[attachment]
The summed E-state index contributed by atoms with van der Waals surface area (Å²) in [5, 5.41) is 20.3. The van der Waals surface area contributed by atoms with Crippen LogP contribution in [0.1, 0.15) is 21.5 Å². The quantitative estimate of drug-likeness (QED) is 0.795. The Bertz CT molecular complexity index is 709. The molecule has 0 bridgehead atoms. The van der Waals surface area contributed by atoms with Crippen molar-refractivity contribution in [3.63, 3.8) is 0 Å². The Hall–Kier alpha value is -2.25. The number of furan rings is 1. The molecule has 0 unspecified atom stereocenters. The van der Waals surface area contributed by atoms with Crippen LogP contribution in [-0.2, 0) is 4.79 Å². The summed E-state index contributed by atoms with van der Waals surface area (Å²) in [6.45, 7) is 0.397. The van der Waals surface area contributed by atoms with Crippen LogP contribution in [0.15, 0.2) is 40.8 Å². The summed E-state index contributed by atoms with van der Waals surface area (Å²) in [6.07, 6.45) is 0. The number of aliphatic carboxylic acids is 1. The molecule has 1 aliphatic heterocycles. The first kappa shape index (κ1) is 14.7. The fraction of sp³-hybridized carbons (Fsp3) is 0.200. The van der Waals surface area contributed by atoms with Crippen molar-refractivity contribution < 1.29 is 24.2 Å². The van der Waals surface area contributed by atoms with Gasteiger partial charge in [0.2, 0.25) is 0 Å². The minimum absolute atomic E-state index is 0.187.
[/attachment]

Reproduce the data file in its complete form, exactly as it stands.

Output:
The summed E-state index contributed by atoms with van der Waals surface area (Å²) in [5, 5.41) is 20.3. The van der Waals surface area contributed by atoms with Crippen LogP contribution in [0.1, 0.15) is 21.5 Å². The quantitative estimate of drug-likeness (QED) is 0.795. The Bertz CT molecular complexity index is 709. The molecule has 0 bridgehead atoms. The van der Waals surface area contributed by atoms with Crippen molar-refractivity contribution in [3.63, 3.8) is 0 Å². The Hall–Kier alpha value is -2.25. The number of furan rings is 1. The molecule has 0 unspecified atom stereocenters. The van der Waals surface area contributed by atoms with Crippen LogP contribution in [-0.2, 0) is 4.79 Å². The summed E-state index contributed by atoms with van der Waals surface area (Å²) in [6.45, 7) is 0.397. The van der Waals surface area contributed by atoms with Crippen LogP contribution in [0.15, 0.2) is 40.8 Å². The summed E-state index contributed by atoms with van der Waals surface area (Å²) in [6.07, 6.45) is 0. The number of aliphatic carboxylic acids is 1. The molecule has 1 aliphatic heterocycles. The first kappa shape index (κ1) is 14.7. The fraction of sp³-hybridized carbons (Fsp3) is 0.200. The van der Waals surface area contributed by atoms with Crippen molar-refractivity contribution < 1.29 is 24.2 Å². The van der Waals surface area contributed by atoms with Gasteiger partial charge in [0.2, 0.25) is 0 Å². The minimum absolute atomic E-state index is 0.187.